In 2010, it also provided desks, chairs, blackboards and other facilities to schools in the Ampara and Batticaloa Districts. Its $2.7 million project to upgrade the Jaffna College of Technology in northern Sri Lanka was completed in 2010.

Dilsan Sambat, 30, a resident of Matara who uses the Mahanama Bridge daily, called out “Annyeonghaseyo!” (or “hello” in Korean) when he saw the Koica banner.

He said he learned Korean at the Koica-Matara Friendship Education Center, which opened in July 2013. It offers courses in the Korean language, computer skills and taekwondo. He demonstrated how to write his name in Korean letters, and admitted, “I don’t know the English alphabet, but I can write it in Korean hangul.”

And through the classes he took at the center, he said, “I am able to go to Korea to study at a university next year.”

Traditional Korean medicine

Ruwandika Kathriarachchi, a 48-year-old woman, has been getting treatment for the past three months at the Korean Clinic in Colombo, which offers traditional and indigenous medicine.

“When I started treatment in September I had bad arthritis in the knees and it was so painful I could not even climb up steps and had to take the elevator,” she said on Nov. 27, as she waited in a long queue of patients, ranging from the elderly to children.

“Now, I come just once a week and I have no problem with the stairs,” she said.

Dr. Kim In-gyu, chief advisor to the Korean Clinic, said, “Patients here seek out Korean medicine because as a country rooted in Buddhist traditions, they have a preference for natural remedies. They say that they find fewer side effects.” Sri Lanka has a rich history that spans over 3,000 years and the majority of its population is Buddhist. More than 150 patients visit the clinic daily, where treatment is free.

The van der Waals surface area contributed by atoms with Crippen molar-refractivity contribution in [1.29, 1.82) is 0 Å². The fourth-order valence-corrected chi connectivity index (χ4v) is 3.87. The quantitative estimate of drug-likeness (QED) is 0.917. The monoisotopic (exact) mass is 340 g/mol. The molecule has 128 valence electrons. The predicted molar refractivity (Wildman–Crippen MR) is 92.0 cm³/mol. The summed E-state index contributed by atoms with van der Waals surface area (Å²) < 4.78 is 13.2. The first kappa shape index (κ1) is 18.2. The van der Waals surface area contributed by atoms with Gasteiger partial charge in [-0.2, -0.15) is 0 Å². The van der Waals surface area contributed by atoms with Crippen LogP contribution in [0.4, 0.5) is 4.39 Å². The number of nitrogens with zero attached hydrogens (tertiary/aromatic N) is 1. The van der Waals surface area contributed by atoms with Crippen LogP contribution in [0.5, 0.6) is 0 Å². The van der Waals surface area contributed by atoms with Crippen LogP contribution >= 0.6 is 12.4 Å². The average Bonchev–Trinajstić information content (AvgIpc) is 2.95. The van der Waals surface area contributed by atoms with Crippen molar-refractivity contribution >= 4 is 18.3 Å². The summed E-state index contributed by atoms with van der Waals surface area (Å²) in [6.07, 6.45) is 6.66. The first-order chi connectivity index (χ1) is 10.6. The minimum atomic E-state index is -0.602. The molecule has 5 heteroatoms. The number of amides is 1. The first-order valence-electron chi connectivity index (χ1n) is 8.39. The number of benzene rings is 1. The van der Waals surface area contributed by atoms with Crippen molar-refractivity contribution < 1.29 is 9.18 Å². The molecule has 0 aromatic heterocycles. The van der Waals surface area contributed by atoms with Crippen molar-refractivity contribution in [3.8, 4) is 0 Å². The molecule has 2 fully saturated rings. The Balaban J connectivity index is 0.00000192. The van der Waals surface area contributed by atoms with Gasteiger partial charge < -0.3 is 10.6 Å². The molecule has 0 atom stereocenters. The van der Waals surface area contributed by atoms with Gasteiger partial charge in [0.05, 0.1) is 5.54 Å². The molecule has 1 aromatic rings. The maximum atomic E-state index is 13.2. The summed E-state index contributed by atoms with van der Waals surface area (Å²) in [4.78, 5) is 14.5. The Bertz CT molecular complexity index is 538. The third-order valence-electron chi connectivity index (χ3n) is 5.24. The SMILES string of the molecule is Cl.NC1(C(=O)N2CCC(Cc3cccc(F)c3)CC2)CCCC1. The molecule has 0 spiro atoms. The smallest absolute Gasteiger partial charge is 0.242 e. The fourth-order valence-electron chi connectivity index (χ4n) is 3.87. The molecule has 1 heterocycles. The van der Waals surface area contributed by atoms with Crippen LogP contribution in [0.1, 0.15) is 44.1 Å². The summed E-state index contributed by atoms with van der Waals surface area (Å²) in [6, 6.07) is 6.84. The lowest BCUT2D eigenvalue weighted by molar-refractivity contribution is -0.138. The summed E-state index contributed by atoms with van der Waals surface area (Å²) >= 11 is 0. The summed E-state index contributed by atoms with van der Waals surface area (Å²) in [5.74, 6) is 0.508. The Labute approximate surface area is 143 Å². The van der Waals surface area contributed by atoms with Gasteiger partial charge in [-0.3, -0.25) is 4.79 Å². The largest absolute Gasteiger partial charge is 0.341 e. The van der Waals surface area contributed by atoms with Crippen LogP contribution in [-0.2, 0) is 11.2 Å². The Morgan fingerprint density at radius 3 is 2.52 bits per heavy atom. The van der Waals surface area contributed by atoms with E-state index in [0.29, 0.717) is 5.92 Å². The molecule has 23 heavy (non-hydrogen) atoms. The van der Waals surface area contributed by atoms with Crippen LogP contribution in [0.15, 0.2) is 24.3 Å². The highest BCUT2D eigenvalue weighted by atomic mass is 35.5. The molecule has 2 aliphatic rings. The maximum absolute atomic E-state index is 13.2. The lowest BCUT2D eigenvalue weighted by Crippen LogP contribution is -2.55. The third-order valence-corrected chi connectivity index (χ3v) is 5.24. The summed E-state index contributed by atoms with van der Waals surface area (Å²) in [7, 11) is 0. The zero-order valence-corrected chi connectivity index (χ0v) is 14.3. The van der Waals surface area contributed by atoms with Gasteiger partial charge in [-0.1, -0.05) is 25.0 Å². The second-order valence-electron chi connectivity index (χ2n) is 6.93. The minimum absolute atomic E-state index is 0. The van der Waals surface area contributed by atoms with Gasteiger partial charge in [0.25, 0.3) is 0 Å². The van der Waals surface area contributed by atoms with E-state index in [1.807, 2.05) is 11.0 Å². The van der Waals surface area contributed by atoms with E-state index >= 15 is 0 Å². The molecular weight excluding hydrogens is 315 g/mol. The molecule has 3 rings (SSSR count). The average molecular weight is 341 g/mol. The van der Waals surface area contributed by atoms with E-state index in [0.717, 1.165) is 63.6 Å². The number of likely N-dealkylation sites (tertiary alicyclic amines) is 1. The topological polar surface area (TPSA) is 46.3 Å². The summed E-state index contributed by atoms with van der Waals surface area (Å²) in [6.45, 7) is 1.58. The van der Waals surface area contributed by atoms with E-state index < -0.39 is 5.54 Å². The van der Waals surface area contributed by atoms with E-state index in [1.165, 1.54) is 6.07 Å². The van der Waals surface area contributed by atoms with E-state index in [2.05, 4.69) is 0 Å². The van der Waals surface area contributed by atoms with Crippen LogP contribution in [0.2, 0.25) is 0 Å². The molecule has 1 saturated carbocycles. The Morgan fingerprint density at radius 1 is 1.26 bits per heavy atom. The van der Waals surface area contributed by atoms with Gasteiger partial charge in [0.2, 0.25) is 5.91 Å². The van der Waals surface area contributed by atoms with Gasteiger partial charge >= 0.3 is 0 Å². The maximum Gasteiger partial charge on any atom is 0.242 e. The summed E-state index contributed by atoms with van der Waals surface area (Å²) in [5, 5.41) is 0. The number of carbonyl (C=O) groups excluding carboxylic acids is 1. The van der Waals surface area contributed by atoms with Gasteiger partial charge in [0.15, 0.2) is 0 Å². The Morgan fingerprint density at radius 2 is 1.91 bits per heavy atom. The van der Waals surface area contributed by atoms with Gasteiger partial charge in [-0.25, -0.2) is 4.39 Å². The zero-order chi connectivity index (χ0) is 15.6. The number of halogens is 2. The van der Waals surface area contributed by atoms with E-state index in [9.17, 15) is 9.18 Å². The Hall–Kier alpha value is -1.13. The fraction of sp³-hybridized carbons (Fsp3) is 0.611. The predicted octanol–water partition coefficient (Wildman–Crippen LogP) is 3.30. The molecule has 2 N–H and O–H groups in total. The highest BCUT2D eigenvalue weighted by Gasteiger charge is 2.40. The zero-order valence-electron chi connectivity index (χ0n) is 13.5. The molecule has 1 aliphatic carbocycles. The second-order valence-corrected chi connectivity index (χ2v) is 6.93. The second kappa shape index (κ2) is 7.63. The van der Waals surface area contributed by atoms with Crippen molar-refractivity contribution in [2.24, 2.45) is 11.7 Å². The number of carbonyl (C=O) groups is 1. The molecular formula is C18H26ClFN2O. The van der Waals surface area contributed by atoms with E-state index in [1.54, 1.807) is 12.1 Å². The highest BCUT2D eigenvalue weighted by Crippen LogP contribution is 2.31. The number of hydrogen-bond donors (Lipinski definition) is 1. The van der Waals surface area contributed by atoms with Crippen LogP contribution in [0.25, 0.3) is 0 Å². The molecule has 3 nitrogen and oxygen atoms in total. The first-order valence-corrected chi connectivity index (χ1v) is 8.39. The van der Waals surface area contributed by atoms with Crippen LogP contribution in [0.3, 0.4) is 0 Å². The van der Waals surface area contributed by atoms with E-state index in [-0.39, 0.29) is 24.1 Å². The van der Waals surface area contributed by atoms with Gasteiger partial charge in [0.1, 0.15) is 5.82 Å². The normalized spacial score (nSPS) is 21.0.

The clinic is comprised of Dr. Kim and three practitioners. Koica donated the Korean Clinic to the National Ayurveda Hospital in 2004, which has further helped train over 170 local practitioners of oriental medicine.

“Dr. Kim is a good and kind doctor,” Kathriarachchi said, “friendly with all the patients.” She added in a whisper, “He’s actually better than the other doctors here.”

Sri Lankan Minister of Indigenous Medicine Salinda Dissanayake said, “The Korean Clinic is being used well by our country’s people not just for treatment but also for educational purposes. Acupuncture is very popular in our country these days.” He added that through mobile treatment services, “People in the rural areas are also getting to known Korean medicine very well.”



Greener growth strategy

Not all of Koica’s projects are embraced by the locals, however, and the organization’s plan to open a sanitary landfill in northern Colombo was initially met by resistance.

But after years of delay, the Dompe Green Park Operation Sanitary Landfill opened with a ceremony on Nov. 27 attended by Sri Lankan officials including Minister of Environment and Renewable Energy Susil Premajayantha.

Dompe residents and officials looked on as the first load of trash was dumped into the empty landfill with a capacity to handle up to 90 tons of waste a day. It is expected to last between 15 to 40 years. Koica provided a $4.5 million grant to design and build an integrated system of managing solid waste in Dompe to prevent environment pollution and contamination.

Premajayantha said at the ceremony, “Due to various protests by people and politicians living in the vicinity, there was initially a six year delay.